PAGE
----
The Guardian’s Eyewitness app was one of the first I downloaded when we bought the iPad. Whether you’re generally fascinated with photography or not, the presentation of photos are absolutely stunning and it offers the perfect blend between inspiration and motivation. Only one photograph is uploaded per day which is a quirk I finally came to accept because the opportunity to focus on the study of the technical accomplishments of one photo is far better than trying to crunch in 5 or 10 in a day.
What’s so captivating about these photos you ask? Simple. There’s an underlying story behind each and every one of them. A story we would have never been previewed to had it not been for a photographer being there to tell it with one single frame and there’s nothing more impactful than that in the industry. All of them also have 2 essential ingredients which Alex Garcia states are necessary for a piece of work to qualify it as a contest-winning photograph. He talks about Access and Intimacy:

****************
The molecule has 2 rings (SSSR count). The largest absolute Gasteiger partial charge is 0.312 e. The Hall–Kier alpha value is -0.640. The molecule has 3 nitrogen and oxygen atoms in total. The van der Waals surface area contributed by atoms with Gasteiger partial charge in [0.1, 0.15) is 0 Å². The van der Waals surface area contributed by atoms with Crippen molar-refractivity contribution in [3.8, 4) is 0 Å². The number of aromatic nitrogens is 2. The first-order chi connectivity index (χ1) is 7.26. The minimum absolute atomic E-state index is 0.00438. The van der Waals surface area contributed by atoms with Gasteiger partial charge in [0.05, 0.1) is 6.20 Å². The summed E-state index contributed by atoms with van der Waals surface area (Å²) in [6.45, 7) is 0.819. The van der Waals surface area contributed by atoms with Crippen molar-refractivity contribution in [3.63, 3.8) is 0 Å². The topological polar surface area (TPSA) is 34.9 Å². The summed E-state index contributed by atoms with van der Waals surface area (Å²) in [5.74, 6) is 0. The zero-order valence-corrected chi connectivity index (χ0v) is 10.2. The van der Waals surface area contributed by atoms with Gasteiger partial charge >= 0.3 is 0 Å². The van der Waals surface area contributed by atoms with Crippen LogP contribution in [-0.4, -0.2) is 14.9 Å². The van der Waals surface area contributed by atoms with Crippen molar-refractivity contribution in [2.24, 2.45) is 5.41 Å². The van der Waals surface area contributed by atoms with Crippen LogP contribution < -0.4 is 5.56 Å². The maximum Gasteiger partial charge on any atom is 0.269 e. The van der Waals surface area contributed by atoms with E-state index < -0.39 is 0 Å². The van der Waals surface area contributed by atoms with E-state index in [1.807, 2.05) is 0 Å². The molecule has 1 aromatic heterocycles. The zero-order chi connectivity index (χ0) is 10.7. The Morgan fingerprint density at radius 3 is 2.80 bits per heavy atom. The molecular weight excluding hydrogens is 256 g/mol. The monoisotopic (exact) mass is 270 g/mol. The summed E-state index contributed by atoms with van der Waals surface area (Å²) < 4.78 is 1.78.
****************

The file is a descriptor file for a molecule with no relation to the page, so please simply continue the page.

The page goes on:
Access provides a window for other people to gaze into, to be amazed by, to wander about and to learn from. Or to provoke the question, “How the heck did this person get that kind of access?!”
Intimacy closes the deal. It not only brings us into someone else’s environment, it makes us care. Intimacy provides the personal connection for which we strive with other human beings to create. It is at the heart of humanitarian photography.
I launch The Guardian app every morning and in retrospect, there’s not a single photograph where you don’t see the sheer indication of access and intimacy in all of them. I think the subject in a photo matters as much as the story you’re trying to tell with it but I’m learning that when you manage to introduce as much access and intimacy to it as you can, it makes a much greater impression on the viewer.
Alex’s fundamental advice is “if you are really serious about bringing more attention to your work, it would be beneficial to ask, “What would it take to bring a greater level of access and intimacy to this situation - in a way that people haven’t seen?”